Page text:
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Clin Colorectal Cancer. 2018 Mar;17(1):32-40. doi: 10.1016/j.clcc.2017.06.001. Epub 2017 Jun 17.

Dose-response Effects of Aerobic Exercise Among Colon Cancer Survivors: A Randomized Phase II Trial.

Author information

1
Division of Population Science & Gastrointestinal Oncology, Department of Medical Oncology, Dana-Farber Cancer Institute, Boston, MA. Electronic address: justinc_brown@dfci.harvard.edu.
2
Department of Population Health, NYU School of Medicine, New York, NY.
3
Division of Cardiovascular Medicine, Department of Medicine, University of Pennsylvania, Philadelphia, PA.
4
Division of Medical Oncology, Department of Medicine, University of Pennsylvania, Philadelphia, PA.
5
Division of Gastroenterology, Hepatology and Nutrition, The Children's Hospital of Philadelphia, Philadelphia, PA.
6
Division of Endocrinology, Diabetes, and Metabolism, Department of Medicine, University of Pennsylvania, Philadelphia, PA.
7
Department of Gastroenterology, Hepatology and Nutrition, M.D. Anderson Cancer Center, Houston, TX.
8
Division of Gastroenterology, Department of Medicine, University of Pennsylvania, Philadelphia, PA.
9
Department of Physical Activity and Recreation, University of Alberta, Edmonton, Alberta, Canada.
10
Department of Public Health Science, College of Medicine, Penn State College of Medicine, Hershey, PA.

Abstract

BACKGROUND:

Observational studies suggest that higher volumes of physical activity are associated with a lower risk of disease recurrence among survivors of colon cancer. However, the feasibility and safety of prescribing higher volumes of physical activity to survivors of colon cancer are unknown. Furthermore, the pathways through which exercise may reduce disease recurrence are unknown.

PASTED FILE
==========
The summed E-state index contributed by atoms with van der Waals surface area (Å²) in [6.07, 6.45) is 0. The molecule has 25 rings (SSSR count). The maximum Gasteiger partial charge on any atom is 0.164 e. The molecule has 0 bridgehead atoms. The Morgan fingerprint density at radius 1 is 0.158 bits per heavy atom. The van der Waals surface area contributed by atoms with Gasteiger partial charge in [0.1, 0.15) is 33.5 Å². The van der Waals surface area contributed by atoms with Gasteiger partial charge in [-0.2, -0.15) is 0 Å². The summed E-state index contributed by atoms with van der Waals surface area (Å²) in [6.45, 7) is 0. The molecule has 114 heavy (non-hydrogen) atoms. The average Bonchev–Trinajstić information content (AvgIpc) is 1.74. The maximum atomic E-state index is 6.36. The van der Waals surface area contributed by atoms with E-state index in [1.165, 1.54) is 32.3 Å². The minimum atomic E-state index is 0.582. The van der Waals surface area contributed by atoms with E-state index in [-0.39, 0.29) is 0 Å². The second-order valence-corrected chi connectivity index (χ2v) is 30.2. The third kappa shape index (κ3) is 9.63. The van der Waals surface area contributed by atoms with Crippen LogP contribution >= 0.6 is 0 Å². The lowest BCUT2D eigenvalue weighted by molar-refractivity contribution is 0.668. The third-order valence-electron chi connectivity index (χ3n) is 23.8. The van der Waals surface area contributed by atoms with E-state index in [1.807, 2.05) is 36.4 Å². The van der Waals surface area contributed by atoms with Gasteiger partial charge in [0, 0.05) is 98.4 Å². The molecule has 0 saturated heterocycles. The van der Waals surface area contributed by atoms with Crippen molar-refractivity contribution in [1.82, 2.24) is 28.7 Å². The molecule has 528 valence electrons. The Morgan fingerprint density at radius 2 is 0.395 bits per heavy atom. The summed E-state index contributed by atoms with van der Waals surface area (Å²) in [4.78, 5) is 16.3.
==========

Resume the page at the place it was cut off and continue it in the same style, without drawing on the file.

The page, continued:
PATIENTS AND METHODS:

Survivors of stage I to III colon cancer were randomized to usual-care control, 150 minutes per week of aerobic exercise (low-dose), or 300 minutes per week of aerobic exercise (high-dose). Changes in soluble intercellular adhesion molecule-1 and vascular adhesion molecule-1 prognostic biomarkers were examined.

RESULTS:

From January 2015 to February 2016, 39 patients were enrolled (n = 13 usual-care control; n = 14 low-dose; n = 12 high-dose), and 38 participants completed the study (97% follow-up). Over 6 months, the low-dose group completed 142 minutes per week (92.8% adherence), and the high-dose group completed 247 minutes per week (89.0% adherence) of exercise. Compared with the control group, changes in soluble intercellular adhesion molecule-1 were -134.9 ng/mL (95% confidence interval, -238.1 to -31.6 ng/mL) in the low-dose group and -114.8 ng/mL (95% confidence interval, -222.5 to -7.1 ng/mL) in the high-dose group (linear Ptrend = .023; nonlinear Ptrend = .044). No changes were observed for soluable vascular adhesion molecule-1 (linear Ptrend = .791; nonlinear Ptrend = .604). Non-serious adverse events occurred at similar rates among randomized groups. No serious adverse events occurred.

CONCLUSION:

Higher volumes of moderate-intensity aerobic exercise, up to 300 minutes per week, are feasible, safe, and elicit favorable changes in prognostic biomarkers among patients recently treated for stage I to III colon cancer. These data can be used to guide clinical recommendations for patients, and inform future trials.

KEYWORDS:

Biomarkers; Energy balance; Lifestyle; Physical activity; Survivorship

PMID:
28669606
PMCID:
PMC5733696
[Available on 2019-03-01]
DOI:
10.1016/j.clcc.2017.06.001

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